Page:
Sunday, June 3, 2012

Butterfly Effect in the Chaotic Corporate World

The derived game of Indian whisper? Or was it seriously sucking snowball? Finally I zeroed down on the chaotic ground reality of the global delivery model and called it the Corporate Butterfly Effect.

Maarten Klassen, Process Management Lead of HMH Bank IT, stopped me as I was on my way to my eight hours of cubicular cerebral sloth. “Simon, you remember we had talked about the Basics of Ethics training? The web based course one had to click one’s way to completion?”

I thought hard, across gigabytes of such ridiculous and redundant compliance trainings. “You mean the one you wanted to share with the offshore vendors some – what – eight months back?”

Maarten smiled sheepishly. “Yeah, eight or nine months back, at that moment it was supposed to be ASAP. Now people have forgotten why it was so important, but it still sits on my todo list. You see, I went on vacation, and when I returned the content designer went on vacation, and when she returned  half the developers were reassigned to the top priority portal, and one of them went to get married ...  you know how it works. But, now it’s finally complete and available online, and so could you dash it off to your company folks in Bangalore and ask whoever is working on the HMH account to complete it within, say, a couple of months or may be a quarter or, may be, six months ...?”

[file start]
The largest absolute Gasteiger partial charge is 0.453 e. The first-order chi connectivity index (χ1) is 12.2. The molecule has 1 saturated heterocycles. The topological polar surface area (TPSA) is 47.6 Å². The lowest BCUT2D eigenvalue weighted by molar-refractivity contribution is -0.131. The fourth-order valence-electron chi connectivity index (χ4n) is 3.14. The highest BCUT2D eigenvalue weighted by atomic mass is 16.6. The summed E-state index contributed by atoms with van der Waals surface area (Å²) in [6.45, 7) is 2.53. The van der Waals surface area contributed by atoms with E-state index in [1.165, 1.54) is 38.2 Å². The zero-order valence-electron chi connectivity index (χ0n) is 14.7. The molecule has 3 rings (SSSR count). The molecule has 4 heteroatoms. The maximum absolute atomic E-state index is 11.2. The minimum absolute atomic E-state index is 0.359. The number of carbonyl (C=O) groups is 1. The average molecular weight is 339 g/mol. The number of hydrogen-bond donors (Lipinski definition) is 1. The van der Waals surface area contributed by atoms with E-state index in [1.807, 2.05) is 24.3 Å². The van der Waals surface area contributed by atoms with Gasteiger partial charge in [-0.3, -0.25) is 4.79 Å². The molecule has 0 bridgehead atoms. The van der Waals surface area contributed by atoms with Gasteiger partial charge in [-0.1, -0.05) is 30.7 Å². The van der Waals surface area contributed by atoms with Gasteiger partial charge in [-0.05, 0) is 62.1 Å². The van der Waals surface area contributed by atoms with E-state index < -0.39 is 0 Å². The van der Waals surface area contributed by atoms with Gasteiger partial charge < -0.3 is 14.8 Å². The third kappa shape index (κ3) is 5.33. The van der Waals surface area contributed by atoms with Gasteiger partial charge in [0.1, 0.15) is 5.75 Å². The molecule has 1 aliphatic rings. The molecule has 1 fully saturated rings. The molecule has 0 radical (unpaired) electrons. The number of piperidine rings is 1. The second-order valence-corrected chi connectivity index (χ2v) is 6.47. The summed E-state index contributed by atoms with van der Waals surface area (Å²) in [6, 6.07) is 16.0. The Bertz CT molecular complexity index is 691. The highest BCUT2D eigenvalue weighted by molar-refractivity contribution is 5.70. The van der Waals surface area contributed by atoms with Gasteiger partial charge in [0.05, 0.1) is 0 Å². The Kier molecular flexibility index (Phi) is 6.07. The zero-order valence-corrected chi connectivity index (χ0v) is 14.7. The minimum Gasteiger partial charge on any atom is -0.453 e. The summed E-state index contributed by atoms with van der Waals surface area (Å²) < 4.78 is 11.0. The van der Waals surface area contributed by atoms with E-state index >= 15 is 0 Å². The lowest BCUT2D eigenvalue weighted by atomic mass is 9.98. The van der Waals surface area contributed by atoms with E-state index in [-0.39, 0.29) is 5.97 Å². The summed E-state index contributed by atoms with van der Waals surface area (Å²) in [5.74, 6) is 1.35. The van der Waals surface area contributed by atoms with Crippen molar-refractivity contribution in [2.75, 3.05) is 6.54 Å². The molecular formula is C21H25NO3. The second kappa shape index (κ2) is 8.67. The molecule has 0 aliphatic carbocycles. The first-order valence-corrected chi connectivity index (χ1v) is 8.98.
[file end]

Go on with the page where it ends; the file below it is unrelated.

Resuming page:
Chaos and the game of Indian Whisper

That’s how it started. You can perhaps say that working in Axiom Consulting for a couple of years, I should have been prepared and mentally armed to my teeth to withstand what followed, but then, as our company promises, it continues to innovate and surprise.